When companies like Exxon-Mobil and McDonalds think “green”, they’re thinking of cash, not the earth. And after all, what matters to unscrupulous marketers isn’t so much the reality of their brand or product, but how the public perceives it – which often results in greenwashing so absurd, it’s almost funny. These 15 examples of extreme greenwashing range from woefully ignorant to downright malicious.
McDonalds Literally Greenwashes its Logo
(image via: GreenBiz.com)
McDonalds wants everyone to know they’re going green…ish. The fast food monster is swapping the red in their logo for green in an effort to convince Europeans that they care about the environment. To be fair, the company has made some important strides – like using environmentally-friendly refrigeration and converting used oil to biodiesel – but this is still fast food relying on distinctly un-green factory farms for their supplies, to say the least.
As GreenBiz.com put it, “This strategy is essentially the textbook definition of greenwashing: Promoting green in the abstract, literally re-painting your signage with the color green, while simultaneously making sparse, vague claims about environmental action.”
“Eco Smart” Hummer
(image via: Fail Blog)
Recipe for a whale of a fail: Take one Hummer, the most environmentally unfriendly personal vehicle known to man. Plaster it with images of glistening green leaves and phrases like ‘EcoSmart’, which just happens to be the name of your company. Watch your company lose credibility instantaneously, and become an internet laughingstock among the very people you were hoping would become your customers.
Even if this particular behemoth were somehow greener than your typical Hummer, that wouldn’t mean much – but would still be more forgivable than using one of these vehicles to advertise an “eco-smart” company.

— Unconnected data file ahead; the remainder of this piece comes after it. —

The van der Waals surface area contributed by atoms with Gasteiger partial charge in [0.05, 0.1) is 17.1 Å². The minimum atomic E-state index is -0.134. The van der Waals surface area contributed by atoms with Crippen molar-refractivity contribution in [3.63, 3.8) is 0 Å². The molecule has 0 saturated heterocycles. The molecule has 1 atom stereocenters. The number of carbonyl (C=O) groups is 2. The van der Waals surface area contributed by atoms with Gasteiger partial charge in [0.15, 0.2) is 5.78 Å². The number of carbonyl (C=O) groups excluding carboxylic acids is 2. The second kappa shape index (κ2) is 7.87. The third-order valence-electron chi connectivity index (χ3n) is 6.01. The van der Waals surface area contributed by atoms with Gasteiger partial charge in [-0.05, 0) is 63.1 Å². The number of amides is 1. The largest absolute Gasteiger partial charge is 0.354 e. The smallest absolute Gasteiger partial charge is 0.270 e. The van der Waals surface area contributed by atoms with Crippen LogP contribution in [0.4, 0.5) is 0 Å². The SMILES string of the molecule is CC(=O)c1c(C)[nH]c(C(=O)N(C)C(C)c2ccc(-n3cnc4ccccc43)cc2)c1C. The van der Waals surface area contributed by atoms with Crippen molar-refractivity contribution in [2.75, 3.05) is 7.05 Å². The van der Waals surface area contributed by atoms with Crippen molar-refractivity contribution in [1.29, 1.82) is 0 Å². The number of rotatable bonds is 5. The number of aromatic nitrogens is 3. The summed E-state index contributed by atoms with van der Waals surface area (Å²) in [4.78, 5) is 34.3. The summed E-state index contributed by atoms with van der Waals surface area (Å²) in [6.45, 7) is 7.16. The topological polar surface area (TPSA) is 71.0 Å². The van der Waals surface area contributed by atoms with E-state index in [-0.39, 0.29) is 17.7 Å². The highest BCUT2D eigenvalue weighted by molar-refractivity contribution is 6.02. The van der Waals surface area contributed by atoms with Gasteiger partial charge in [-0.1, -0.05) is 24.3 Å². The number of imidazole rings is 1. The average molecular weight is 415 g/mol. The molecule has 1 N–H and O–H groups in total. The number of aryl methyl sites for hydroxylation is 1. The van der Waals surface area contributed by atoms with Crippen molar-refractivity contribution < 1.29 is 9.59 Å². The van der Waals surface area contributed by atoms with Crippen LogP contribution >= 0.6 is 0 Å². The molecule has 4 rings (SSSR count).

“Even Our Store Bags are Disposable!”
(image via: The Good Human)
When this New Mexico pet shop decided to “go green”, they apparently didn’t bother finding out what that actually means – hence, their proud declaration that “even our store bags are disposable!” Though the people responsible for the ad probably didn’t mean to deceive anyone, ignorance can be just as bad – it’s seriously confusing for consumers who are already not too clear on what makes a product green.
Cover the Earth with Toxic Paint
(image via: Inhabitat)
Want some tips on how to greenwash? Ask Sherwin-Williams. They’ve built an entire marketing campaign around a supposedly green line of paint which, according to Inhabitat, isn’t actually all that green – all while plastering billboards with their head-scratching logo that seems to advocate covering the entire world in toxic Sherwin-Williams paint.
Fox News + Going Green = ?
(image via: Ecorazzi.com)
Wait a minute, is that a Fox News logo being hugged by a commie recycling symbol? Indeed, the undeniably conservative news network seemed to completely forget who their audience is with their “How Green” website, an apparent attempt to maintain that “fair and balanced” illusion.
The site was about as authentic as a backdrop on a middle school theater set, with uninspired articles and a sloppy design. It became pretty clear that Fox News’ heart wasn’t exactly into it when the site went without updates for months on end, prompting Ecorazzi to liken it to “a zombie that won’t die”. The website was finally taken down in Fall 2009.
CO2 is Actually Good for the Earth
(image via: YouTube)
“There is no scientific evidence that CO2 is a pollutant.” So proclaims an ad called “CO2 is Green”, which backed up this dubious claim with statements like “higher CO2 levels than we have today would actually help the Earth’s ecosystems.” It may just be the most ridiculous example of greenwashed propaganda yet, and who else could possibly be responsible but oil & coal interests.